On average, these 12 AAA-rated institutions have outperformed the benchmark return over five years, demonstrating that climate risk can be managed without sacrificing returns, the AODP reports.

The biggest increase has been in asset owners still developing their climate risk strategy, with a 52 percent rise in those rated C to CCC, from 27 to 41 with $3.4 trillion under management.

There are now 97 investors rated C or above with $9.4 trillion under management, up from 77, while the D group taking least action has shrunk from 191 to 157 with $14 trillion under management.

However, the number of X-rated investors has grown from 232 last year to 246 today.

An encouraging 10 percent of asset owners and 74 percent of the leaders group (rated A to AAA) are measuring carbon in their portfolios, up from seven percent and 67 percent last year.

Yet, only two percent of asset owners have declared a target for reducing portfolio carbon next year.

Christiana Figueres, executive secretary of the UN Framework Convention on Climate Change (UNFCCC), has piloted global climate negotiations for years and achieved success in Paris last December.

“The Paris Agreement has set out the path, direction and ultimate destination for the global economy,” said Figueres, commenting on the new Global Climate 500 Index. “Increasing numbers of asset owners understand this and more are coming to that realization.”

“I would encourage all of them to pick up the pace and ramp up their ambition in respect to a low carbon transition,” said the top UN climate official. “It is the key to reducing risk and securing the health of their portfolios now and over the long term.”


 

Main image: British currency (Photo by TaxRebate.org

Featured image: 123rf stock imagery 

The Proper Amount of Due Diligence: From Field to Financial Due Diligence

The Proper Amount of Due DiligenceMaximpact Services

Many types of investments are worthy of consideration by investors. However, regardless of the type of investment, it is vital for investors to consider all elements of the investment — including a risk assessment. The most effective tool in determining the reliability, quality and soundness of an investment is to use the process of financial due diligence. Click here to view Investor Financial Due Diligence Checklist.

As in the general principle of due diligence, “financial due diligence” ensures that the course of action being undertaken is wise and financially worthwhile for every party involved. Read on to learn more about the process of financial due diligence, why it is important to investors and businesses, and how a financial consultant can help.

What Is Financial Due Diligence?

When considering an investment, financial due diligence is the most important task toward making sure that the investment is sound. When performing financial due diligence, in a process very similar to an audit, every financial record, as well as any other relevant financial information to the investment, is audited and double-checked to determine if all the accounts are consistent.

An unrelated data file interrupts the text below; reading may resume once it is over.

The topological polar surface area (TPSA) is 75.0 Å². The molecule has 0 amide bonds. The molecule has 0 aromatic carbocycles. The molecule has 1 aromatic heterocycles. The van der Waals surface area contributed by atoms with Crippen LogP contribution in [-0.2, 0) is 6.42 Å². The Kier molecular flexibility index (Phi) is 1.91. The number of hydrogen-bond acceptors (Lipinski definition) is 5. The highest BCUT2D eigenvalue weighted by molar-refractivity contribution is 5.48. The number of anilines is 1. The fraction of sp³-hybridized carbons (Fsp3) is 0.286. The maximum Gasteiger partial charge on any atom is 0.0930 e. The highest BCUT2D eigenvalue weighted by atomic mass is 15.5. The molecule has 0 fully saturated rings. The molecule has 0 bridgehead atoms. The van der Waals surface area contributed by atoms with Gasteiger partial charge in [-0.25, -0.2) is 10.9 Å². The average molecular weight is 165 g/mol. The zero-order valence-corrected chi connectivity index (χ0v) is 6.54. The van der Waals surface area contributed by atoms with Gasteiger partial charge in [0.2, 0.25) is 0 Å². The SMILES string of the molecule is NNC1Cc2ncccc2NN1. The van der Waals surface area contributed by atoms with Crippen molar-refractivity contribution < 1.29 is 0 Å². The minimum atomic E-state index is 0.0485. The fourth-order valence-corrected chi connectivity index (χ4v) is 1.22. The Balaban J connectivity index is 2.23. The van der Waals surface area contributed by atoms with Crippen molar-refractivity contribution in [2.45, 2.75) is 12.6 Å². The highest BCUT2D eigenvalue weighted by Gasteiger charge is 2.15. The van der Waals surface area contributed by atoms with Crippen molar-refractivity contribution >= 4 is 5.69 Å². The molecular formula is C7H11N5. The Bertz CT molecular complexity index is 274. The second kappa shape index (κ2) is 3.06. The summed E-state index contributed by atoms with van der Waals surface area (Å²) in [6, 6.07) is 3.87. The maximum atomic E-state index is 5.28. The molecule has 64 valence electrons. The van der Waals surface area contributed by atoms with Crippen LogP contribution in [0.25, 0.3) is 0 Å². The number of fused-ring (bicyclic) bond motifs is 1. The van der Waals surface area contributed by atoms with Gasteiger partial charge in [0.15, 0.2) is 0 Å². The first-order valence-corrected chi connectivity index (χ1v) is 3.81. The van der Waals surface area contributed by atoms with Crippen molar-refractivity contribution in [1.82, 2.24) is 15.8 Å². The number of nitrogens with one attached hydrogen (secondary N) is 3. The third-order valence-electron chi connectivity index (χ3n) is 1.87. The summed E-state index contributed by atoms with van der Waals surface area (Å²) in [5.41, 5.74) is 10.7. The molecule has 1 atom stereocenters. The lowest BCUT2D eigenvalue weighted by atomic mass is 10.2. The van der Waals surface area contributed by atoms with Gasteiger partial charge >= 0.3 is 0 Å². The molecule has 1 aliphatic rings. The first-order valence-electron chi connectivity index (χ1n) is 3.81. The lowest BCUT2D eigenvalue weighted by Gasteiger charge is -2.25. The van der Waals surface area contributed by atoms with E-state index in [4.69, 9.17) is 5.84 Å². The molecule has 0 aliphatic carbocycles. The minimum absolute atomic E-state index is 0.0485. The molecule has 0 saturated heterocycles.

By examining categories such as gross value, valuation and balance sheets, financial due diligence provides security to both the buyer and seller in any given transaction.

Although financial due diligence is generally focused on the buyer, the seller can also employ the process before moving forward.

Why Is Financial Due Diligence Important?

Evaluating the real situation of assets, their liabilities and other risks provides much-needed insight into an investment. The evaluation process is one that assists in the ability to make good investment decisions.

  • For investors, financial due diligence provides the type of information that ensures the targeted investment is in the financial position that it states it is in.
  • For businesses seeking funding, having a financial due diligence report in place can serve to impress potential funding sources and investors by demonstrating that the business is committed to transparency and is ready to move forward quickly.

This report assures both parties that an investment is viable, reliable and equitable, and it can assist in identifying any potential risk factors.

Other Types of Due Diligence

While financial due diligence is very important, it is not the only type of diligence tool that is available — and sometimes necessary. “Field due diligence,” for example, is a process used to measure the viability of certain investment sectors, such as renewable energy or agriculture, through the employment of sector-specific experts.

Sector experts perform evaluations, assessments and analysis of potential investments to identify important factors that are used in a decision-making process. In this area of due diligence, sector-specific experts and consultants may be needed to assess in sectors such as agriculture, clean technology, renewable energy, water, etc. Assessments can be technical, environmental and legal, and they can also be based on social impact, sustainability and feasibility.

How Can Maximpact Help Businesses, Investors and Funds?

Financial due diligence is an important task for both businesses and investors. However, financial due diligence is not an easy task, which is why getting it done by a team of experts through Maximpact Services will save you time and money.

Maximpact Services helps investors — such as funds, VCs, angle investors, accelerators, private investors and other types of funding sources, including grant-givers — by taking over the in-depth process of financial due diligence. Outsourcing the labor-intensive parts of the evaluation process for multiple investments enables each party to save time and money to focus on what each does best.

For businesses, Maximpact Services provides financial due diligence reports that will impress investors and increase your chances of fundraising success.

With access to hundreds of experts and consultants covering more than 200 sectors, all players can easily find the experts they need for evaluations, assessments and all kinds of due diligence.